{¶ 108} Dr. Christopher Layne, a clinical psychologist, evaluated Williams and described his history and background. When Williams was 13 years old, a clinical report noted a "chaotic, unstable, inconsistently supervised childhood." He had a weak ego, was "prone to distort reality," and was "moody," "impulsive," and "mildly paranoid." His IQ was 96. Psychiatric hospitalization was recommended. At age 15, he was drinking, smoking pot, and became "even more hostile" with bizarre elements in thought and behavior. By age 16, he was a "full-blown psychopathic deviant." As a child he had high fevers, a head injury at age 11, and he suffered a skull fracture when he was 18 years old.

{¶ 109} During his life, Williams had a variety of legal problems relating to offenses such as "attempted rapes, molesting, sexual imposition, sexual assaults, probation violations [and] purse snatching." Williams now "could [not] care less who[m] he hurt[s] or what he does." Although not brain damaged, he "is a hardened gutless criminal," with an "antisocial personality disorder." But he will "mellow out" in prison after he is 40 years old.

{¶ 110} During cross-examination, Dr. Layne disclosed that Williams had committed various sex offenses when he was 12 to 16 years old. He assaulted boys and girls in his neighborhood as well as one of his sisters. He had spent more than a decade in institutions for criminals, and does not take responsibility for anything he does.

{¶ 111} In an unsworn statement to the jury, Williams asserted, "I give my life to God, and I leave the rest up to you. I'm sorry about that night. * * * And only God knows what happened because I * * * really don't know either."

{¶ 112} Sentence evaluation. After independent assessment, we determine that the evidence proved, beyond a reasonable doubt, the three separate aggravating circumstances, i.e. , Williams murdered Velma McDowell during a rape, an aggravated robbery, and an aggravated burglary, all in violation of R.C. 2929.04(A)(7).

{¶ 113} We find no mitigating features in the nature and circumstances of the aggravated murder. Williams brutally raped and robbed an elderly woman in the sanctity of her home, stuffed a rag down her throat to stifle screams, and then strangled her to death.

{¶ 114} Conversely, Williams's history and background provide some modest mitigating features. While growing up, Williams lacked nurturing parents; his father abandoned the family, and his mother was cruel towards the children. While growing up, Williams turned to the streets for role models to guide his behavior. As a result, he suffered a variety of emotional and psychological problems, and he never received the discipline, treatment, and counseling he needed. While he is competent and mentally responsible for his actions, he has an "antisocial personality disorder," a warped value system, and he does not accept responsibility for his actions. In contrast to his history and background, Williams's character offers no mitigating features.

{¶ 115} As to statutory mitigating factors, Williams does not claim, and we find no evidence, that any of the statutory mitigating factors specified in R.C. 2929.04(B)(1) through (B)(6) are relevant.

{¶ 116} Under R.C. 2929.04(B)(7)'s "other factors," we consider, as mitigating factors, Williams's psychological problems and the remorse he expressed in his unsworn statement. We also consider the fact that he ultimately confessed to police that he killed Velma after initially denying any involvement.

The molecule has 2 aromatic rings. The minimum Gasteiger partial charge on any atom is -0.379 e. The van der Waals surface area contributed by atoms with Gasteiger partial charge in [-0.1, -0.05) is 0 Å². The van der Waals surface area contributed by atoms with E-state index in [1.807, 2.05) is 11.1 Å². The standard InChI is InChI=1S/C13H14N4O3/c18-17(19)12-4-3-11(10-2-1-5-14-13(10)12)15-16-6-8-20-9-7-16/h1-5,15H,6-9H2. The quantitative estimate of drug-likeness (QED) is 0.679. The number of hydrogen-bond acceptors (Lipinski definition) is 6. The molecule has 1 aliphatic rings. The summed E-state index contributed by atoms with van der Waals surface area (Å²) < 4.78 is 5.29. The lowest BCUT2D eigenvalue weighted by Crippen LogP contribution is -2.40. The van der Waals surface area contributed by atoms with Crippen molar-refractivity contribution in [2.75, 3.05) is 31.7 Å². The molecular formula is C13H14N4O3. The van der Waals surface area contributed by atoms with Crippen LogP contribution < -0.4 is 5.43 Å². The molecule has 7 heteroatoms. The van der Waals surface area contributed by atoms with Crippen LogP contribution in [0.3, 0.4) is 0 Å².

{¶ 117} Nonetheless, we have concluded that the combined aggravating circumstances of murder during a rape, aggravated burglary, and aggravated robbery outweigh the collective mitigating evidence beyond a reasonable doubt. The victim of the rape, robbery, and burglary was 88 years old, and Williams brutally and mercilessly murdered her at night in her own home. In contrast, aside from the serious difficulties that he had growing up and his current psychological problems, Williams offered no significant mitigation evidence to weigh against these collective aggravating circumstances. Accordingly, we find the death penalty here is entirely appropriate.

{¶ 118} We also find the death penalty is proportionate when we compare Williams's case with other aggravated murders committed during the course of an aggravated burglary and an aggravated robbery. See, e.g., Thomas, 97 Ohio St.3d 309, 2002-Ohio-6624, 779 N.E.2d 1017; Jones, 90 Ohio St.3d 403, 739 N.E.2d 300; State v. Stallings (2000), 89 Ohio St.3d 280, 731 N.E.2d 159; Berry, 72 Ohio St.3d 354, 650 N.E.2d 433; State v. Slagle (1992), 65 Ohio St.3d 597, 605 N.E.2d 916; State v. Murphy (1992), 65 Ohio St.3d 554, 605 N.E.2d 884; Lott, 51 Ohio St.3d 160, 555 N.E.2d 293; and State v. Barnes (1986), 25 Ohio St.3d 203, 25 OBR 266, 495 N.E.2d 922.

{¶ 119} We also find that the death penalty for Williams is proportionate when compared with cases involving a rape specification. See, e.g., Carter, 89 Ohio St.3d 593, 734 N.E.2d 345; State v. Mason (1998), 82 Ohio St.3d 144, 694 N.E.2d 932; McGuire, 80 Ohio St.3d 390, 686 N.E.2d 1112; and Biros, 78 Ohio St.3d 426, 678 N.E.2d 891.

{¶ 120} Accordingly, we affirm the defendant's convictions and sentence of death.

Judgment affirmed

Moyer, C.J., Resnick, F.E. Sweeney, Pfeifer, Hoffman and Lundberg Stratton, JJ., concur.

William B. Hoffman, J., of the Fifth Appellate District, sitting for Cook, J.


Summaries of

State v. Williams

Supreme Court of Ohio
Aug 27, 2003
2003 Ohio 4164 (Ohio 2003)

In Williams, although the court held that it was improper for a prosecutor to preface his comments on the evidence with "I believe" and "I think," doing so did not deprive the defendant of a fair trial where "the prosecutor simply argued what the evidence established either directly or by fair inference."

Summary of this case from State v. Dyer
Case details for

State v. Williams

Case Details

Full title:The State of Ohio, Appellee, v. Williams, Appellant

Court:Supreme Court of Ohio

Date published: Aug 27, 2003

Citations

2003 Ohio 4164 (Ohio 2003)
2003 Ohio 4164
793 N.E.2d 446